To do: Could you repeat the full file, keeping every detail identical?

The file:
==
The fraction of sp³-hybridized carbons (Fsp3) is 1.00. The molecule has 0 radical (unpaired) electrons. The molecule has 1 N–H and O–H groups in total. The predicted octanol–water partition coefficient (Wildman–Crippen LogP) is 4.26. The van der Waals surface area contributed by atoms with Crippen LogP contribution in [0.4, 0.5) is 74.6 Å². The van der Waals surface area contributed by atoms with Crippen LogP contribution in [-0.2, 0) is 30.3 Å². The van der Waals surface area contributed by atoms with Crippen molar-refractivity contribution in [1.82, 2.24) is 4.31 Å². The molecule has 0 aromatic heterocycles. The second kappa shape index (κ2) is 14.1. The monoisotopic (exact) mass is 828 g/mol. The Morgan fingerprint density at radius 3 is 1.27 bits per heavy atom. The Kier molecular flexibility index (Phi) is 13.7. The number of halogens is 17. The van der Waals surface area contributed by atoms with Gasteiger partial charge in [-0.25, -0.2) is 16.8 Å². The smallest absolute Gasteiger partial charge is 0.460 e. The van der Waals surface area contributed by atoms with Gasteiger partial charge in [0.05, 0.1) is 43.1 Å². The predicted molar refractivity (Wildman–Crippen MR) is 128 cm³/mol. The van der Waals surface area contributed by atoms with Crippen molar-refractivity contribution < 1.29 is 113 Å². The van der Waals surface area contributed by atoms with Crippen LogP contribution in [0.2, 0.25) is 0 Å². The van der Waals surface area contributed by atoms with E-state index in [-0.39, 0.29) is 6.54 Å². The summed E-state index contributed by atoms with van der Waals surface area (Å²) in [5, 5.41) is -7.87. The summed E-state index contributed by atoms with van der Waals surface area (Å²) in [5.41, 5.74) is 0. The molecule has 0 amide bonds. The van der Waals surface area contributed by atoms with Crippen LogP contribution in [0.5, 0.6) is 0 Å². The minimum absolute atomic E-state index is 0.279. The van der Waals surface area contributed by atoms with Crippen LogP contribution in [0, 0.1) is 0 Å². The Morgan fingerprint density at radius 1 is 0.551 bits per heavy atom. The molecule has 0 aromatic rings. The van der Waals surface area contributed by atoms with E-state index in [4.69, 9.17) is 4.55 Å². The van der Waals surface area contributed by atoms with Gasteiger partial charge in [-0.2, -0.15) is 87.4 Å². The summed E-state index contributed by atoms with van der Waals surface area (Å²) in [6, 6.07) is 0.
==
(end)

The fraction of sp³-hybridized carbons (Fsp3) is 1.00. The molecule has 0 radical (unpaired) electrons. The molecule has 1 N–H and O–H groups in total. The predicted octanol–water partition coefficient (Wildman–Crippen LogP) is 4.26. The van der Waals surface area contributed by atoms with Crippen LogP contribution in [0.4, 0.5) is 74.6 Å². The van der Waals surface area contributed by atoms with Crippen LogP contribution in [-0.2, 0) is 30.3 Å². The van der Waals surface area contributed by atoms with Crippen molar-refractivity contribution in [1.82, 2.24) is 4.31 Å². The molecule has 0 aromatic heterocycles. The second kappa shape index (κ2) is 14.1. The monoisotopic (exact) mass is 828 g/mol. The Morgan fingerprint density at radius 3 is 1.27 bits per heavy atom. The Kier molecular flexibility index (Phi) is 13.7. The number of halogens is 17. The van der Waals surface area contributed by atoms with Gasteiger partial charge in [-0.25, -0.2) is 16.8 Å². The smallest absolute Gasteiger partial charge is 0.460 e. The van der Waals surface area contributed by atoms with Gasteiger partial charge in [0.05, 0.1) is 43.1 Å². The predicted molar refractivity (Wildman–Crippen MR) is 128 cm³/mol. The van der Waals surface area contributed by atoms with Crippen molar-refractivity contribution < 1.29 is 113 Å². The van der Waals surface area contributed by atoms with Crippen LogP contribution in [0.2, 0.25) is 0 Å². The van der Waals surface area contributed by atoms with E-state index in [-0.39, 0.29) is 6.54 Å². The summed E-state index contributed by atoms with van der Waals surface area (Å²) in [5, 5.41) is -7.87. The summed E-state index contributed by atoms with van der Waals surface area (Å²) in [5.41, 5.74) is 0. The molecule has 0 amide bonds. The van der Waals surface area contributed by atoms with Crippen LogP contribution in [0.5, 0.6) is 0 Å². The minimum absolute atomic E-state index is 0.279. The van der Waals surface area contributed by atoms with Crippen LogP contribution in [0, 0.1) is 0 Å². The Morgan fingerprint density at radius 1 is 0.551 bits per heavy atom. The molecule has 0 aromatic rings. The van der Waals surface area contributed by atoms with E-state index in [4.69, 9.17) is 4.55 Å². The van der Waals surface area contributed by atoms with Gasteiger partial charge in [-0.2, -0.15) is 87.4 Å². The summed E-state index contributed by atoms with van der Waals surface area (Å²) in [6, 6.07) is 0.